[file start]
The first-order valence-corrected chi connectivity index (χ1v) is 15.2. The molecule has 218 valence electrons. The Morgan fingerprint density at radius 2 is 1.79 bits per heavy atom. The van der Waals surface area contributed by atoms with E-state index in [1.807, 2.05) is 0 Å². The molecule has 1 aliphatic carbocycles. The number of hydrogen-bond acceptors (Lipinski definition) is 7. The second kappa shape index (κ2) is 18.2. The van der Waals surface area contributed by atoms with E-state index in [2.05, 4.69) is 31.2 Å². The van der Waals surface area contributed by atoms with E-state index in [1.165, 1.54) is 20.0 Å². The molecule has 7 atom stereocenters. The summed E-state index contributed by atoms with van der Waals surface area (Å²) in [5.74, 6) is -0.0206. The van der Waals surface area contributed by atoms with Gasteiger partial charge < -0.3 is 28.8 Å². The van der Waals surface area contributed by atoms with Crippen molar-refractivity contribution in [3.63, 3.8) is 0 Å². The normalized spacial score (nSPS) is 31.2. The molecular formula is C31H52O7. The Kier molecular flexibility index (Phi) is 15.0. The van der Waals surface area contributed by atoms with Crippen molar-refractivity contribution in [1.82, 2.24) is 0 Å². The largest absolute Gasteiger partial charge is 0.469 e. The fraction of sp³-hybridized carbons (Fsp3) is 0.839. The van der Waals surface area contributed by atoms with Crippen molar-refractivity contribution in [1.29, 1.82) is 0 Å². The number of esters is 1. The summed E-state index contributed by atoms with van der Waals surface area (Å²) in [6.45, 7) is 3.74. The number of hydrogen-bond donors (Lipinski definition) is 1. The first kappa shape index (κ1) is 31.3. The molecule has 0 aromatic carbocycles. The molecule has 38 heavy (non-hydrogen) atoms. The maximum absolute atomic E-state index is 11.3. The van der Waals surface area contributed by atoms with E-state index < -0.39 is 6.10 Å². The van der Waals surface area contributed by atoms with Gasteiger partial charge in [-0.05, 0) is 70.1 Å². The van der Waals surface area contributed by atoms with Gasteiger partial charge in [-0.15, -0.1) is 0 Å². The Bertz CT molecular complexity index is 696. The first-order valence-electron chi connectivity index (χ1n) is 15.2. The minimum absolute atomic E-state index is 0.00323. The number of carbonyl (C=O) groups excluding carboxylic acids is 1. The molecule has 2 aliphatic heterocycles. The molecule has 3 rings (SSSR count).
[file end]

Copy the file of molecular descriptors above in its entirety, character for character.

The first-order valence-corrected chi connectivity index (χ1v) is 15.2. The molecule has 218 valence electrons. The Morgan fingerprint density at radius 2 is 1.79 bits per heavy atom. The van der Waals surface area contributed by atoms with E-state index in [1.807, 2.05) is 0 Å². The molecule has 1 aliphatic carbocycles. The number of hydrogen-bond acceptors (Lipinski definition) is 7. The second kappa shape index (κ2) is 18.2. The van der Waals surface area contributed by atoms with E-state index in [2.05, 4.69) is 31.2 Å². The van der Waals surface area contributed by atoms with E-state index in [1.165, 1.54) is 20.0 Å². The molecule has 7 atom stereocenters. The summed E-state index contributed by atoms with van der Waals surface area (Å²) in [5.74, 6) is -0.0206. The van der Waals surface area contributed by atoms with Gasteiger partial charge < -0.3 is 28.8 Å². The van der Waals surface area contributed by atoms with Crippen molar-refractivity contribution in [3.63, 3.8) is 0 Å². The normalized spacial score (nSPS) is 31.2. The molecular formula is C31H52O7. The Kier molecular flexibility index (Phi) is 15.0. The van der Waals surface area contributed by atoms with Crippen molar-refractivity contribution in [1.82, 2.24) is 0 Å². The largest absolute Gasteiger partial charge is 0.469 e. The fraction of sp³-hybridized carbons (Fsp3) is 0.839. The van der Waals surface area contributed by atoms with Crippen molar-refractivity contribution in [1.29, 1.82) is 0 Å². The number of esters is 1. The summed E-state index contributed by atoms with van der Waals surface area (Å²) in [6.45, 7) is 3.74. The number of hydrogen-bond donors (Lipinski definition) is 1. The first kappa shape index (κ1) is 31.3. The molecule has 0 aromatic carbocycles. The molecule has 38 heavy (non-hydrogen) atoms. The maximum absolute atomic E-state index is 11.3. The van der Waals surface area contributed by atoms with E-state index < -0.39 is 6.10 Å². The van der Waals surface area contributed by atoms with Gasteiger partial charge in [-0.05, 0) is 70.1 Å². The van der Waals surface area contributed by atoms with Gasteiger partial charge in [-0.15, -0.1) is 0 Å². The Bertz CT molecular complexity index is 696. The first-order valence-electron chi connectivity index (χ1n) is 15.2. The minimum absolute atomic E-state index is 0.00323. The number of carbonyl (C=O) groups excluding carboxylic acids is 1. The molecule has 2 aliphatic heterocycles. The molecule has 3 rings (SSSR count).